While stories abound about rural hospitals closing across the country, Curry General Hospital on the southern Oregon coast demonstrates how a rural hospital can expand and thrive.
In Gold Beach, residents were served by a small, outdated facility that was built in the 1950s and designed to provide acute care services only, meaning patients had to travel long distances to receive specialized medical care. The facility could no longer meet local needs or comply with building codes, and the hospital was struggling to retain and recruit doctors.
The local community demonstrated its overwhelming support for a new facility when residents of the Curry Health District approved a $10 million general obligation bond to fund construction. The remaining $20.9 million needed for the new hospital was provided through USDA Rural Development’s Community Facilities Program, with interim financing by Key Bank. The favorable rate and 40-year term made the loans affordable for this small, rural service district.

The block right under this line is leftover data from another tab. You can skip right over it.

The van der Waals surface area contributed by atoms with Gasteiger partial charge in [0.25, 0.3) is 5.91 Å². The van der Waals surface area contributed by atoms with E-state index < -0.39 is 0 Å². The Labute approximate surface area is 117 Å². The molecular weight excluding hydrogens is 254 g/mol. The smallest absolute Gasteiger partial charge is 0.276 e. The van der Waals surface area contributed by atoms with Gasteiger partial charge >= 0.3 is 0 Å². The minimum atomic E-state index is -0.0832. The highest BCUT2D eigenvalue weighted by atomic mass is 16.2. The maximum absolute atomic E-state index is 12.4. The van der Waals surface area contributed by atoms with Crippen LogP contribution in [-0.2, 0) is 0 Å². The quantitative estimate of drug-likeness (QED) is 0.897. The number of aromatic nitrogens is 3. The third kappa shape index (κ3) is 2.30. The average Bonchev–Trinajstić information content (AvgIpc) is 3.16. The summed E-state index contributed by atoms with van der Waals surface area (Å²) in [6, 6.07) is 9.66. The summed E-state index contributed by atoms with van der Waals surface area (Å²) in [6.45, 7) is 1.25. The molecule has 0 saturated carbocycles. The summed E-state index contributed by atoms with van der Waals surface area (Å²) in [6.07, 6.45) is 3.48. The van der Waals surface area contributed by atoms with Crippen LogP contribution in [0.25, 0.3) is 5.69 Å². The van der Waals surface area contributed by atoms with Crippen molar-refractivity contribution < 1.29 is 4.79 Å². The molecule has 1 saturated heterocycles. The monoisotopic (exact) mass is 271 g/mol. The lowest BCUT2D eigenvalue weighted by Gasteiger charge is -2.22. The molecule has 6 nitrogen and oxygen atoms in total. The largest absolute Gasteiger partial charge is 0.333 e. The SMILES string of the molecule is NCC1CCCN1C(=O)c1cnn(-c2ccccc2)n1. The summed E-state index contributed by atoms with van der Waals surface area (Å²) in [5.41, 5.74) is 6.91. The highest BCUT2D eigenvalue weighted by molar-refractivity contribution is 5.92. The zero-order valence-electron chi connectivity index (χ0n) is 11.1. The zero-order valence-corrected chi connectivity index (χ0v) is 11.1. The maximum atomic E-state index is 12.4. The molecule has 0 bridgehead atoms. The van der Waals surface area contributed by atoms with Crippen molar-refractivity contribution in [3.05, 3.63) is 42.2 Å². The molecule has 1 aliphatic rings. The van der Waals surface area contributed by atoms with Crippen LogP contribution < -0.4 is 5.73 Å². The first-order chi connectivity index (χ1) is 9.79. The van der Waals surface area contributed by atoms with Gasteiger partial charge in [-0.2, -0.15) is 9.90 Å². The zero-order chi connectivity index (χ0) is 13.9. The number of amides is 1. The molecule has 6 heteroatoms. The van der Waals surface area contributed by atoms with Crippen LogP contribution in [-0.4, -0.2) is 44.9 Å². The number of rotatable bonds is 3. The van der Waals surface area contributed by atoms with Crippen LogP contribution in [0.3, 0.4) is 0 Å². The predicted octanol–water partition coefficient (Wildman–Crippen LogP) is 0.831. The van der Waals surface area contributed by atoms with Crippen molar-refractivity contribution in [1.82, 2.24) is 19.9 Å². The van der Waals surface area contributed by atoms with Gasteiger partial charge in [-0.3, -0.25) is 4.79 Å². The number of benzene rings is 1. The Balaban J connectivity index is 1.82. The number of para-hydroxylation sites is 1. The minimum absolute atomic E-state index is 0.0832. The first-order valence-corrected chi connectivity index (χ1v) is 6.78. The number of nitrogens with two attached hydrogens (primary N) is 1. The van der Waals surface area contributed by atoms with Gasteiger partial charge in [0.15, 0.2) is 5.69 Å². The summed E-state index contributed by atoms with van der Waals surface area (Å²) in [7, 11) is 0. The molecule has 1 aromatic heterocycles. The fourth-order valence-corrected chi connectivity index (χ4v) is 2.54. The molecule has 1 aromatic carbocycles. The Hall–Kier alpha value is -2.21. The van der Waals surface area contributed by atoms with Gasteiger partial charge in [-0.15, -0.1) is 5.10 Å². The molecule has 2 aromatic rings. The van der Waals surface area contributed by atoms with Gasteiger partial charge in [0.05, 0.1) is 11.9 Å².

“While the funding was really important, and without USDA I’m not sure we could have afforded to build what we built here,” said Virginia A. Williams, Chief Executive Officer for Curry Health Network, “equally important was the partnership they provided. Their experience and expertise was just phenomenal to have.”
The 62,000-square-foot, four-story critical care hospital now provides space for increased services, including general surgery, orthopedic surgery, family medicine, gynecology, cardiology, and physical therapy. The facility provides additional emergency and operating rooms. The 18 patient rooms are now private. The hospital also features state-of-the-art medical equipment, such as a powerful new CT scanner.
With its expanded capacity and modern facilities, Curry General Hospital is successfully attracting doctors, serving as an economic driver for the area, and meeting the medical needs of the 22,350 residents within this rural district.